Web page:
Ladies and Gentlemen We Are Floating In Space: Spiritualized at Radio City Music Hall
On Friday July 30, it was up to Radio City Music Hall for the performance by Spiritualized, complete with orchestra and choir, of the seminal 1997 album Ladies and Gentleman We Are Floating In Space. To say I was excited about this one would be an understatement on par with saying I’d be excited about Crystal Palace playing at Wembley in the FA Cup Final against, oh, perhaps Manchester United. After all, Radio City might just be the finest live music venue of its size in the world, with faultless acoustics, perfect sightlines, a stage vast enough to accommodate any number of high-legged Rockettes, and a wonderful sense of history. As for Jason Pierce’s Spiritualized, they have provided me, over the years, with some of the greatest concert experiences of my life. (Windows on the World. Roseland. Tramps. The Supper Club. The list goes on and on.) And although – or perhaps because – I’ve allowed myself to drift away in recent years, this show felt like something of a reunion. It seemed like I knew at least every tenth person out of the 4 or 5,000 in attendance. Many of us have been following this act since 1992.
For those unfamiliar with the work at hand, Ladies and Gentleman We Are Floating In Space is the 1997 album Pierce wrote about his break-up with his former Spiritualized bandmate and evident love of his life Kate Radley (who left him for Richard Ashcroft of the Verve), and the descent into serious drug addiction that followed. It’s an emotionally naked and musically epic album, full of painful admissions of eternal desire and narcotic self-abuse, and though I fully agree with New Model Army’s old motto “Only Stupid Bastards Use Heroin,” Pierce proved himself, at least in the short term, as an exception to the usual rule, because Ladies and Gentlemen was acclaimed then, and remains to this day, an astonishing piece of music. Playing it from start to finish, at this venue, in this format, therefore had a sense both of recognizing and making history.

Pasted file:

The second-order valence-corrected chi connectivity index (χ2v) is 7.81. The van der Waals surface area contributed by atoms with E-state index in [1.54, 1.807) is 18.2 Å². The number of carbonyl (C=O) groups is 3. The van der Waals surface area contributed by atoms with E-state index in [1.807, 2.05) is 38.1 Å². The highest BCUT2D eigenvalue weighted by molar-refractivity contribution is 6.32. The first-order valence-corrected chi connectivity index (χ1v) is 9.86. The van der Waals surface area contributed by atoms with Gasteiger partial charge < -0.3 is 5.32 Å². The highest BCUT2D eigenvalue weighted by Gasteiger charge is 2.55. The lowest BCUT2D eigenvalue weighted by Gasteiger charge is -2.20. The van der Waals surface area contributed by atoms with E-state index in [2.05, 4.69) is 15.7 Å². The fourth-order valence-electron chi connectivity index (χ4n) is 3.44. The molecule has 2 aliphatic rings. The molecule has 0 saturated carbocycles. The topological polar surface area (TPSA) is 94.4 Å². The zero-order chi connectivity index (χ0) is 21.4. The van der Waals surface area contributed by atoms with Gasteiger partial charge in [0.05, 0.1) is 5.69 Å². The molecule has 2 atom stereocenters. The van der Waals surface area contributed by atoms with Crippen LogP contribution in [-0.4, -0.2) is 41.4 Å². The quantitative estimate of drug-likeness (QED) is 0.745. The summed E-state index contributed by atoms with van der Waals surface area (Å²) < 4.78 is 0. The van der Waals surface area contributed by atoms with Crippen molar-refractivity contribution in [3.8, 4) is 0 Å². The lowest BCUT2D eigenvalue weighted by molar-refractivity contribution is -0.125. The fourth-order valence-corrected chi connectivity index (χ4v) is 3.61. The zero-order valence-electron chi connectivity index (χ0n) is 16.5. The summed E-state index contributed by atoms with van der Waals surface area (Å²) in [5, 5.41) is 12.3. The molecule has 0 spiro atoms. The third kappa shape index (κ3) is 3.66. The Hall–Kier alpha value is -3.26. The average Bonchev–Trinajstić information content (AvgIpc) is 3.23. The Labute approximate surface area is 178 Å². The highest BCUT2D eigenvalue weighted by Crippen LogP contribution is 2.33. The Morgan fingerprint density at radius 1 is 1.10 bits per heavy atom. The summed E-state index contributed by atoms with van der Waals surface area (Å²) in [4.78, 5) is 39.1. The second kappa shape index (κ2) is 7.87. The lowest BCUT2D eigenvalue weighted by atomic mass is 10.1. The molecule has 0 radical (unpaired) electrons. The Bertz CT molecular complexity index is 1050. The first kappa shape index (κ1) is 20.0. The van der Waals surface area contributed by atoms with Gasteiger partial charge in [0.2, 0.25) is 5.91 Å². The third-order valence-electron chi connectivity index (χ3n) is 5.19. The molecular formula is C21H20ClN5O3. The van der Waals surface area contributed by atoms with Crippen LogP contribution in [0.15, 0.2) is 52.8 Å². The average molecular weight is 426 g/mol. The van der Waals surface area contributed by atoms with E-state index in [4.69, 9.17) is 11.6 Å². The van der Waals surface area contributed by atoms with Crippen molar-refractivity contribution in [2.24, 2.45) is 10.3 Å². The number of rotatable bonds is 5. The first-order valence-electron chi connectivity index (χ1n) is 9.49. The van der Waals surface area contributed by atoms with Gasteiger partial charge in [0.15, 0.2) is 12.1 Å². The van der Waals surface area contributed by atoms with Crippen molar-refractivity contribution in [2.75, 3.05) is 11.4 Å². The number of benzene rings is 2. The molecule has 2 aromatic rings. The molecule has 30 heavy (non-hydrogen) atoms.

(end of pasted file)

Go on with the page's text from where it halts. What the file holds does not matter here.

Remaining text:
The announcement of a full orchestra turned out to be somewhat exaggerated; there was but a string section and horn section. Still, by the time you counted the 10-piece gospel choir, that made for 31 musicians on stage – justification, perhaps, for the $75 tickets. Mine, obtained for free I’m pleased to report, had me back the stalls, where the sound from the flown PA was muted somewhat by my position a few rows behind the lowest mezzanine. When I moved forward during the encore, the sound opened up enormously. while my friends on the third mezzanine, which has a higher ceiling than anywhere but the front stalls, reported that their ears were actually hurting. Yep, that sounds like Spiritualized alright.
Oddly enough, although full album performances have been all the rage this past couple of years, this was my first recent encounter with the concept. And when I racked my brains, the only other time I could recall seeing something similar was all the way back in 1977, when as a 12-year old, I went to Wembley Arena and saw Pink Floyd perform both Animals AND Wish You Were Here in their entirety. That seemed an especially appropriate bookend, given how Ladies and Gentlemen takes psychedelia and prog-rock to the very border line of preposterousness yet still pulls off some of the most majestic music on offer. Listen to the 20-minute version of “Cop Shoot Cop” from Radio City, if you dare; or rewind to “I Think I’m In Love” from earlier in the set for some of Pierce’s most amusing and poetic lyrics. An encore of “Out of Sight,” from 2001’s Let It Come Down, served to remind that Ladies and Gentlemen may not even be Spiritualized’s finest 71 minutes. The finale cover version of “Oh Happy Day” was almost inevitable given the presence of the gospel choir; listening to it now, thanks to the wonders of the Internet, it sounds even better than I remember.
For most in the audience, including myself, this was the Spiritualized show they had been waiting for, confirmation that such an epic album could be done justice in such a classic space. Post-show conversation (and there was much of it at the Hotel Jane after-party) centered around whether this was the finest of all the band’s live performances in New York, or whether that honor should be reserved for a show a couple of years back at the Harlem Apollo, in a stripped down format. I can only regret that I missed out on that one; I’ll make sure not to let it happen again. Because, while the last Spiritualized album, Songs In A&E, and the general paucity of new material, might suggest that Pierce has run out of creative inspiration in the studio, he proved at Radio City that his live legacy lives on. And on.